The range extends from west to east for over 800 kilometres (500 mi). Its highest peak is Mount Roraima at 2,810 metres (9,220 ft) above sea level, a tepui surrounded by cliffs 300 metres (980 ft) high.
The mountains form the divide between the Orinoco Valley to the north and the Amazon Basin to the south. They also serve as a natural boundary in the east-west direction, where they extend 800 kilometres (500 mi) to form a border marker between Brazil and southeastern Venezuela and between Brazil and west central Guyana.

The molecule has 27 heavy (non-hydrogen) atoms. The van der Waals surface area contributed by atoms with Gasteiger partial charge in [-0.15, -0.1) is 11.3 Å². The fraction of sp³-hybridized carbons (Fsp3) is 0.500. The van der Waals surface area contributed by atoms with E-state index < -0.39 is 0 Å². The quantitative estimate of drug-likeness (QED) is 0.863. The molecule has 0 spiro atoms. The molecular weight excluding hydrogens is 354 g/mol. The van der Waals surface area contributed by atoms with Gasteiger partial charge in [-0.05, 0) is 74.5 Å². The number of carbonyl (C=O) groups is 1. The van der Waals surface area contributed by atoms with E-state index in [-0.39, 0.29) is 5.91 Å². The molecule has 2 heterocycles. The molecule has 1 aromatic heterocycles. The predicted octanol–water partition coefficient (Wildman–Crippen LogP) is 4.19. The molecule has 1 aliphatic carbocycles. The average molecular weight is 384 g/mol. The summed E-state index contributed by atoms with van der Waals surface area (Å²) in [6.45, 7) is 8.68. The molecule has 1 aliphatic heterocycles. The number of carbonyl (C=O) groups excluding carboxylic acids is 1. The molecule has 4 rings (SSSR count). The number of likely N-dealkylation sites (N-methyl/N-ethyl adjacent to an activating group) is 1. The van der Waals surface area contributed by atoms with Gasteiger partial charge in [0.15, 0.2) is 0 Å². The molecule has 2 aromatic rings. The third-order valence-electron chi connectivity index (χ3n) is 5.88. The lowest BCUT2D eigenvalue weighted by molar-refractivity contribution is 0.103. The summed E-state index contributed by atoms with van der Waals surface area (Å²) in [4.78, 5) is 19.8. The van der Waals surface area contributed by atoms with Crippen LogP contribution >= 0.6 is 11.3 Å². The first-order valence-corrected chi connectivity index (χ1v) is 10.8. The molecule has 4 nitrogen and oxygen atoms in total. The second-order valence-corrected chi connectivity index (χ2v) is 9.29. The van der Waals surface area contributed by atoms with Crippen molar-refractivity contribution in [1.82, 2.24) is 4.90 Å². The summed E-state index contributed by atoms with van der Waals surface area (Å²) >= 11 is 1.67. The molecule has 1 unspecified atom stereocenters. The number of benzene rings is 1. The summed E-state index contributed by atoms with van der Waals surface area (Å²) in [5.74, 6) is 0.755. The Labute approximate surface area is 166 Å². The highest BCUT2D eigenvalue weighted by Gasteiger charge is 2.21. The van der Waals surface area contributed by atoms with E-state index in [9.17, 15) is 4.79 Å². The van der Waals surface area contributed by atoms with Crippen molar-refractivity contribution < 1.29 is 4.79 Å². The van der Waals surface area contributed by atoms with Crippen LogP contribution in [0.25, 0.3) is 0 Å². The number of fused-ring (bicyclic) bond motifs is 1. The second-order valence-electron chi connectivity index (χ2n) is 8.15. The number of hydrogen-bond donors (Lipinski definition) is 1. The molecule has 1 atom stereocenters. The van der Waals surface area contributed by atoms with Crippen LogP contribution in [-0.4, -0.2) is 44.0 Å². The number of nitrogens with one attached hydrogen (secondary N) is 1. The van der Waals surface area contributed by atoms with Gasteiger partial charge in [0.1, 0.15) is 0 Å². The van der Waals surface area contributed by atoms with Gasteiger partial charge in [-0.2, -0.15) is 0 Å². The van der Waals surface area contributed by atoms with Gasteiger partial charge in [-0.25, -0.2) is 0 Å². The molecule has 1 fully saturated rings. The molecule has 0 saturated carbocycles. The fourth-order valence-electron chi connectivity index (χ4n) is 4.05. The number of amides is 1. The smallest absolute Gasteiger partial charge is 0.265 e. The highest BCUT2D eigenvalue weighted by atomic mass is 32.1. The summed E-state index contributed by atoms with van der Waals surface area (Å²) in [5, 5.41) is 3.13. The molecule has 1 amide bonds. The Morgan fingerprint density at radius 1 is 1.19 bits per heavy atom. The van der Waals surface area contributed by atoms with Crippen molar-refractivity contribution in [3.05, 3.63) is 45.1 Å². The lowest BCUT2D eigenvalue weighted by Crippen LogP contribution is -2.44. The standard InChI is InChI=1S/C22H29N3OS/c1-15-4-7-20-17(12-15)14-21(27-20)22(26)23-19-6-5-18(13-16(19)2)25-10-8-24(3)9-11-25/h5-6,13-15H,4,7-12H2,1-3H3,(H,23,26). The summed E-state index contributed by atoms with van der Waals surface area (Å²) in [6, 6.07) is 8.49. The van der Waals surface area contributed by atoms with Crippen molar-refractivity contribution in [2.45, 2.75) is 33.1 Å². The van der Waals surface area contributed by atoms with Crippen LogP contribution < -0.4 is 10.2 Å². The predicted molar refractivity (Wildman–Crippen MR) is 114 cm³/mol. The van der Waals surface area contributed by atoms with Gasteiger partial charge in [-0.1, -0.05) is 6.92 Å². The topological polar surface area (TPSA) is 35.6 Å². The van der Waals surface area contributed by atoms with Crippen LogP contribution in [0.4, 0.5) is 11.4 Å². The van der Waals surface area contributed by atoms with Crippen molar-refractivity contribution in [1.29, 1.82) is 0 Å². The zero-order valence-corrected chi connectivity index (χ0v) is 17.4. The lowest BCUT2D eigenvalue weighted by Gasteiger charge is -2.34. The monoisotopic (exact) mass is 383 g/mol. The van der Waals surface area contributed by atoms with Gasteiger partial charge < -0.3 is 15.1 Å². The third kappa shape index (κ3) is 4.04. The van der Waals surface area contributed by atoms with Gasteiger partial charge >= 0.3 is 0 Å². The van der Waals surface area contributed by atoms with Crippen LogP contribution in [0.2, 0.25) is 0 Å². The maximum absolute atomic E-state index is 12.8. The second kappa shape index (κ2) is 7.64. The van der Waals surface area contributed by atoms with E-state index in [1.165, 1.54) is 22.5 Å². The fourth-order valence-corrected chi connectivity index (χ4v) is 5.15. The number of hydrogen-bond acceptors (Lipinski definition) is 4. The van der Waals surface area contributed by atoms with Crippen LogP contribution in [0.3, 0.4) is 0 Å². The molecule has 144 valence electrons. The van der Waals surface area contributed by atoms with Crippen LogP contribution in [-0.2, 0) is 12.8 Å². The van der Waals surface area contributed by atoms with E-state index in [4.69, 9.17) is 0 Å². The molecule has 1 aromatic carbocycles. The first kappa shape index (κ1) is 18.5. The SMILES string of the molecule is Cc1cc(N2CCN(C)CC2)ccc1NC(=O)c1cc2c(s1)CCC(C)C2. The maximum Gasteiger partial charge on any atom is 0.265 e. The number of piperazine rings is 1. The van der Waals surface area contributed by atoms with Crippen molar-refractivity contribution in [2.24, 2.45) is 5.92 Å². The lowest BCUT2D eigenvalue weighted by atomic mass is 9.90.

Numerous rivers originate in these mountains and on their way down they plunge spectacularly to form some picturesque waterfalls. A beautiful example of this is the Kaieteur Falls in Guyana.
- "Pacaraima Mountains". Encyclopædia Britannica. Retrieved 31 January 2013.
- Unidade de Conservação: Parque Nacional do Monte Roraima (in Portuguese), MMA: Ministério do Meio Ambiente, retrieved 2016-06-07
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